How Ecuadorians saved Yasuní

Danny Chivers reports on how the people of Ecuador voted against the oil giants and for the Yasuní National Park.

People from the Waoraní Indigenous community attend an event promoting a ‘yes’ vote in a referendum on not extracting oil in Quito, Ecuador, on Monday 14 August 2023. AP PHOTO/DOLORES OCHOA/ALAMY

People from the Waoraní Indigenous community attend an event promoting a ‘yes’ vote in a referendum on not extracting oil in Quito, Ecuador, on Monday 14 August 2023. AP PHOTO/DOLORES OCHOA/ALAMY

Earlier this year, something extraordinary happened. For the first time in history, a nation’s people directly voted to keep fossil fuels in the ground. In a national referendum on 20 August, Ecuador said ‘si’ to ending oil drilling in Yasuní National Park.

One of the most biologically diverse places on the planet, Yasuní is home to the Waoraní, Kichwa and Shuar peoples, as well as some of the world’s last Indigenous communities still living in voluntary isolation. But beneath this UNESCO World Biosphere Reserve lies a quarter of Ecuador’s known oil reserves.

Local resistance to the oil industry dates back to the 1940s. Decades of struggle resulted in the southern part of Yasuní being declared off-limits to drilling in 1999. However, licenses were issued to oil companies to begin exploiting other parts of the park from 2004.

Then, in 2007, newly elected president Rafael Correa made an offer to the world: if the international community could compensate Ecuador for half the estimated value of the untapped oil, his government would leave it in the ground. An international campaign – supported by New Internationalist – called on Northern governments to pledge the necessary $350 million per year as part of their climate commitments. But the money was not forthcoming, and in 2013 Correa gave the go-ahead for drilling to begin.

Indigenous leaders and environmental campaign groups continued to organize, even as the first drills bored into the ground. Over the next 10 years, they built a popular campaign, laying the groundwork for this year’s historic vote.

August’s referendum result requires extraction in Yasuní to halt immediately. The companies will then have 18 months to remove all oil infrastructure, clean up and restore the land.

How was this victory achieved? Campaigners from the Yasunidos youth collective – formed in 2013 in direct response to the drilling licences – needed to gather 750,000 signatures to call a referendum. They then had to win over a majority of the population in the face of determined pro-drilling campaigning from the government.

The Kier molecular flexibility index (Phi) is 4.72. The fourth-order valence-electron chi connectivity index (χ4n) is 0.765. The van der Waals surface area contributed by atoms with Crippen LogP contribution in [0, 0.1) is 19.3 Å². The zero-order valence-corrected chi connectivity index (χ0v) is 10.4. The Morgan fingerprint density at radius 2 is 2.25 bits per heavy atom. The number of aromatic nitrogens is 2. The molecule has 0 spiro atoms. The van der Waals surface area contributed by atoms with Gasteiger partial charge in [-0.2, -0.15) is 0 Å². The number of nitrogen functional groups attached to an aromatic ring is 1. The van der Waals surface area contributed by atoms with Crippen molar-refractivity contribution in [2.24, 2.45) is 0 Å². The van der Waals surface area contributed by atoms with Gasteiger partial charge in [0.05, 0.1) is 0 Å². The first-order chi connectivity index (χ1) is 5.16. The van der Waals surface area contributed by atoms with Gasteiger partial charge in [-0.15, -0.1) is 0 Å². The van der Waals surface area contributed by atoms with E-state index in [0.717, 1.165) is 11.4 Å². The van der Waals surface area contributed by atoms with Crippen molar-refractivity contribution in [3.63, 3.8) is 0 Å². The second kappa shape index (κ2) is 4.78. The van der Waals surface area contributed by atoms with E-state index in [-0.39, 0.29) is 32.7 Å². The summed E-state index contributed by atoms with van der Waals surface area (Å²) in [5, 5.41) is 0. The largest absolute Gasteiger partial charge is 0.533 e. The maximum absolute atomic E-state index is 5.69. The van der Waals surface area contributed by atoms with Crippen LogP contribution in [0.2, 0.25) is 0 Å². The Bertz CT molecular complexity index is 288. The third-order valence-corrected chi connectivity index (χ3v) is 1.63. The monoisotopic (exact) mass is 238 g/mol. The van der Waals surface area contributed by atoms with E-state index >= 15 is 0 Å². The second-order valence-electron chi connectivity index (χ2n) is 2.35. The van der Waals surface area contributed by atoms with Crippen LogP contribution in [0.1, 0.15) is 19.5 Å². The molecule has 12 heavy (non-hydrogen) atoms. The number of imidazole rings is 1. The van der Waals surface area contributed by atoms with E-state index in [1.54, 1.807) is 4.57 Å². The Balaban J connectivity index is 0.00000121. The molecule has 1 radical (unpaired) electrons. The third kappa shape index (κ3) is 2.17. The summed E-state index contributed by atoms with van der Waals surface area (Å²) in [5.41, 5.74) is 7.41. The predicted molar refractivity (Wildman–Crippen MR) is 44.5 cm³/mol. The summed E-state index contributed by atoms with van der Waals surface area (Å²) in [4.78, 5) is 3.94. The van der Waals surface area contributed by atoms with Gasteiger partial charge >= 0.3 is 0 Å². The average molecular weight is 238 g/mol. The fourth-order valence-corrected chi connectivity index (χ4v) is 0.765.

According to Ivonne Yánez of Ecuadorian environmental group Acción Ecológica, unity was key: ‘Indigenous peoples and their allies succeeded in making this a national issue, and showing how saving Yasuní was important to everyone in the country, not just to local communities,’ she explains. ‘This meant building new partnerships outside our usual circles, to challenge the government narrative that this oil was needed for jobs and development. Many people in Ecuador already understood that decades of oil exploitation have not brought security or prosperity to most of us, and were ready to try a different path.’

Ecuadorian environmentalists are now gearing up to defend the referendum result and ensure that its terms are properly implemented. Oil advocates will no doubt start blaming every economic woe in Ecuador on the Yasuní drilling ban, and call for its reversal or delay. But the fact that millions of people decided collectively to keep almost a billion barrels of oil (and huge potential income) in the ground throws down a challenge to governments and climate movements worldwide. If a low-income country like Ecuador can do this, how can countries like the US, UK, Canada or Australia justify their own plans for new fossil fuel extraction?

This isn’t just a victory for the climate and biodiversity. It’s a powerful example of people voting for positive long-term values over perceived short-term economic gain – and it wasn’t an isolated case. A regional referendum on the same day also succeeded in banning mining operations around the capital, Quito.

Despite the challenges ahead, Yánez is hopeful: ‘The government did not believe that this result was possible – they could not understand that millions could take a very conscious political decision to vote for life over capitalism. But they did.’